The Walz administration will continue an appeal started by his predecessor to block the replacement of an Enbridge oil pipeline through northern Minnesota.
The Canadian company was granted a certificate of need by the Minnesota Public Utilities Commission last June to replace its deteriorating 282-mile pipeline with a new, 350-mile pipeline known as "Line 3," which would carry oil from Canadian tar sands to a transmission station in Superior, Wisconsin.
But on Tuesday, the Minnesota Department of Commerce – at the direction of Gov. Tim Walz – has confirmed it will continue the appeal that was started by former Gov. Mark Dayton, asking the PUC to reconsider its approval.
"When it comes to any project that impacts our environment and our economy, we must follow the process, the law, and the science," said Gov. Walz. “The Dayton Administration’s appeal of the PUC's decision is now a part of this process.
"By continuing that process, our Administration will raise the Department of Commerce’s concerns to the court in hopes of gaining further clarity for all involved. As I often say, projects like these don’t only need a building permit to go forward, they also need a social permit. Our Administration has met with groups on all sides of this issue, and Minnesotans deserve clarity."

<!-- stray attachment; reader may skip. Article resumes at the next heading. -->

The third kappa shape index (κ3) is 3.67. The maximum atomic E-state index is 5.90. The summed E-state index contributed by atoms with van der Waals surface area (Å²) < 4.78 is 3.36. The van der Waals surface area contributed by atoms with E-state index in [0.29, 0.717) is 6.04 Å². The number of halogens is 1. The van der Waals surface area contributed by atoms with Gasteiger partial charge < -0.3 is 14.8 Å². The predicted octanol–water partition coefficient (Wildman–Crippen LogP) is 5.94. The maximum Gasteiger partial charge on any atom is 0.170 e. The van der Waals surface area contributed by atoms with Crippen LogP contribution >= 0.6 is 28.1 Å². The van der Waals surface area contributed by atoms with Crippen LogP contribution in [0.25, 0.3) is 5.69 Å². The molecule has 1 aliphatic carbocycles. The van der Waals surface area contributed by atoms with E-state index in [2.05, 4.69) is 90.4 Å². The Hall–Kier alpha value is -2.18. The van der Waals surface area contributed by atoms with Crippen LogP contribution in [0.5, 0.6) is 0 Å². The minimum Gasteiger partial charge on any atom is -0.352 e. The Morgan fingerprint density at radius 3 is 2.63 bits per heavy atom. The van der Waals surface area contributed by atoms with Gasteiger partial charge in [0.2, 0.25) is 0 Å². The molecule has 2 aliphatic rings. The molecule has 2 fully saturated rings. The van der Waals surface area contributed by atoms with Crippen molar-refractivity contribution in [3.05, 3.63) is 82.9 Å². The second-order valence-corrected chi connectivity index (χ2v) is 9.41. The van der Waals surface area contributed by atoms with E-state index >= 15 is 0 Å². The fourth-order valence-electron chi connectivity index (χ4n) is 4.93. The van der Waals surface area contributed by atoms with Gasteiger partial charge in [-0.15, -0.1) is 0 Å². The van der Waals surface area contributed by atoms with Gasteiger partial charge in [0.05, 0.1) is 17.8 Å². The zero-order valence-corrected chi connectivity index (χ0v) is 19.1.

Line 3 is opposed by a number of environmental groups and American Indian communities, raising the objections over the continued use of fossil fuels and fears the potential for oil spills into the region's lakes and wild rice waters.
The decision to continue the appeal has been decried by Minnesota Republicans, with House Minority Leader Kurt Daudt accusing Gov. Walz of standing on the side "of extreme environmentalists who occupy his office, shut down meetings, and commit felonies because they refuse to accept that pipelines are the safest way to transport oil."
He said the governor is "throwing up unnecessary roadblocks" that delay jobs for Minnesota construction workers, and tax revenue for northern Minnesota communities.
Lt. Gov. Peggy Flanagan however said that the appeal is designed to "ensure that Minnesota's permitting process is clear, thorough and fair."
According to the Star Tribune, the Commerce Department's appeal stated that the long-term oil demand forecast filed by Enbridge was "inadequate," and as such the PUC had made an error in granting the approval.